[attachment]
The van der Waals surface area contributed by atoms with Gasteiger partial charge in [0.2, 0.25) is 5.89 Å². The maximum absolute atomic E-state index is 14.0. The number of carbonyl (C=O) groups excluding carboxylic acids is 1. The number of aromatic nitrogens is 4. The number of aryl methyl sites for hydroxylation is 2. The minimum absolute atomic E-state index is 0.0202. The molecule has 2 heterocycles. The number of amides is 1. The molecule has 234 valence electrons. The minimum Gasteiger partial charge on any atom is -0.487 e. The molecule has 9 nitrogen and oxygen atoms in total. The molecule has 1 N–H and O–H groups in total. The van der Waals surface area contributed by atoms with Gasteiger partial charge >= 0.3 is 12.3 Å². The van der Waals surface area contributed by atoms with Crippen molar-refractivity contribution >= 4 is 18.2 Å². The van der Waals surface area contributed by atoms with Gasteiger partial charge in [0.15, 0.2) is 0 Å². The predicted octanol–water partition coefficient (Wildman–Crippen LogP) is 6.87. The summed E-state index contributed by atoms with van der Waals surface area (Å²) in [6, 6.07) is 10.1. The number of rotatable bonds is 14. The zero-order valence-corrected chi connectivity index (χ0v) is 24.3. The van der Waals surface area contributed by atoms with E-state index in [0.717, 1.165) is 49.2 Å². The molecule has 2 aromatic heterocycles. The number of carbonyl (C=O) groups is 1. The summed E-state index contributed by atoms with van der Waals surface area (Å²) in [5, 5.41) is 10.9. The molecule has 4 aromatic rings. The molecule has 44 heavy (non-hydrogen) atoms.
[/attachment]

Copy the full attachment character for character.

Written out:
The van der Waals surface area contributed by atoms with Gasteiger partial charge in [0.2, 0.25) is 5.89 Å². The maximum absolute atomic E-state index is 14.0. The number of carbonyl (C=O) groups excluding carboxylic acids is 1. The number of aromatic nitrogens is 4. The number of aryl methyl sites for hydroxylation is 2. The minimum absolute atomic E-state index is 0.0202. The molecule has 2 heterocycles. The number of amides is 1. The molecule has 234 valence electrons. The minimum Gasteiger partial charge on any atom is -0.487 e. The molecule has 9 nitrogen and oxygen atoms in total. The molecule has 1 N–H and O–H groups in total. The van der Waals surface area contributed by atoms with Gasteiger partial charge >= 0.3 is 12.3 Å². The van der Waals surface area contributed by atoms with Crippen molar-refractivity contribution >= 4 is 18.2 Å². The van der Waals surface area contributed by atoms with Gasteiger partial charge in [0.15, 0.2) is 0 Å². The predicted octanol–water partition coefficient (Wildman–Crippen LogP) is 6.87. The summed E-state index contributed by atoms with van der Waals surface area (Å²) in [6, 6.07) is 10.1. The number of rotatable bonds is 14. The zero-order valence-corrected chi connectivity index (χ0v) is 24.3. The van der Waals surface area contributed by atoms with E-state index in [0.717, 1.165) is 49.2 Å². The molecule has 2 aromatic heterocycles. The number of carbonyl (C=O) groups is 1. The summed E-state index contributed by atoms with van der Waals surface area (Å²) in [5, 5.41) is 10.9. The molecule has 4 aromatic rings. The molecule has 44 heavy (non-hydrogen) atoms.